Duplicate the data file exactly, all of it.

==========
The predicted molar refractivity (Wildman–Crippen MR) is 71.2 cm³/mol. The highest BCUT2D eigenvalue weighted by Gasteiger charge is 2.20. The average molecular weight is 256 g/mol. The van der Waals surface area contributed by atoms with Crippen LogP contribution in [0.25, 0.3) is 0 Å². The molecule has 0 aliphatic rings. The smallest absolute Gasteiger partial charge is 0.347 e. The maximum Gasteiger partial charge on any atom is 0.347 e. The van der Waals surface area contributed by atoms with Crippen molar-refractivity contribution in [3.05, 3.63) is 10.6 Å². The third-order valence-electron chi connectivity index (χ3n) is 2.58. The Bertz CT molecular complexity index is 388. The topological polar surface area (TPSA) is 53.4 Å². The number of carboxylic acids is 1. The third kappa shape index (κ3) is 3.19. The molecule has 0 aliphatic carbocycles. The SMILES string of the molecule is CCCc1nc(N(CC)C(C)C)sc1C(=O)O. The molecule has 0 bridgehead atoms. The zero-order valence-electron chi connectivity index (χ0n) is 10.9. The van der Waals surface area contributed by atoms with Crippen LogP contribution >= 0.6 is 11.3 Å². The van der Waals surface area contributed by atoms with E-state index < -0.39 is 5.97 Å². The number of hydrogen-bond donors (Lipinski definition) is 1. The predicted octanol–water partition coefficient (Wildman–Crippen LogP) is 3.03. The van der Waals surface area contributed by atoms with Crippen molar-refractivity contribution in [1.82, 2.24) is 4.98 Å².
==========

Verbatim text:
The predicted molar refractivity (Wildman–Crippen MR) is 71.2 cm³/mol. The highest BCUT2D eigenvalue weighted by Gasteiger charge is 2.20. The average molecular weight is 256 g/mol. The van der Waals surface area contributed by atoms with Crippen LogP contribution in [0.25, 0.3) is 0 Å². The molecule has 0 aliphatic rings. The smallest absolute Gasteiger partial charge is 0.347 e. The maximum Gasteiger partial charge on any atom is 0.347 e. The van der Waals surface area contributed by atoms with Crippen molar-refractivity contribution in [3.05, 3.63) is 10.6 Å². The third-order valence-electron chi connectivity index (χ3n) is 2.58. The Bertz CT molecular complexity index is 388. The topological polar surface area (TPSA) is 53.4 Å². The number of carboxylic acids is 1. The third kappa shape index (κ3) is 3.19. The molecule has 0 aliphatic carbocycles. The SMILES string of the molecule is CCCc1nc(N(CC)C(C)C)sc1C(=O)O. The molecule has 0 bridgehead atoms. The zero-order valence-electron chi connectivity index (χ0n) is 10.9. The van der Waals surface area contributed by atoms with Crippen LogP contribution >= 0.6 is 11.3 Å². The van der Waals surface area contributed by atoms with E-state index < -0.39 is 5.97 Å². The number of hydrogen-bond donors (Lipinski definition) is 1. The predicted octanol–water partition coefficient (Wildman–Crippen LogP) is 3.03. The van der Waals surface area contributed by atoms with Crippen molar-refractivity contribution in [1.82, 2.24) is 4.98 Å².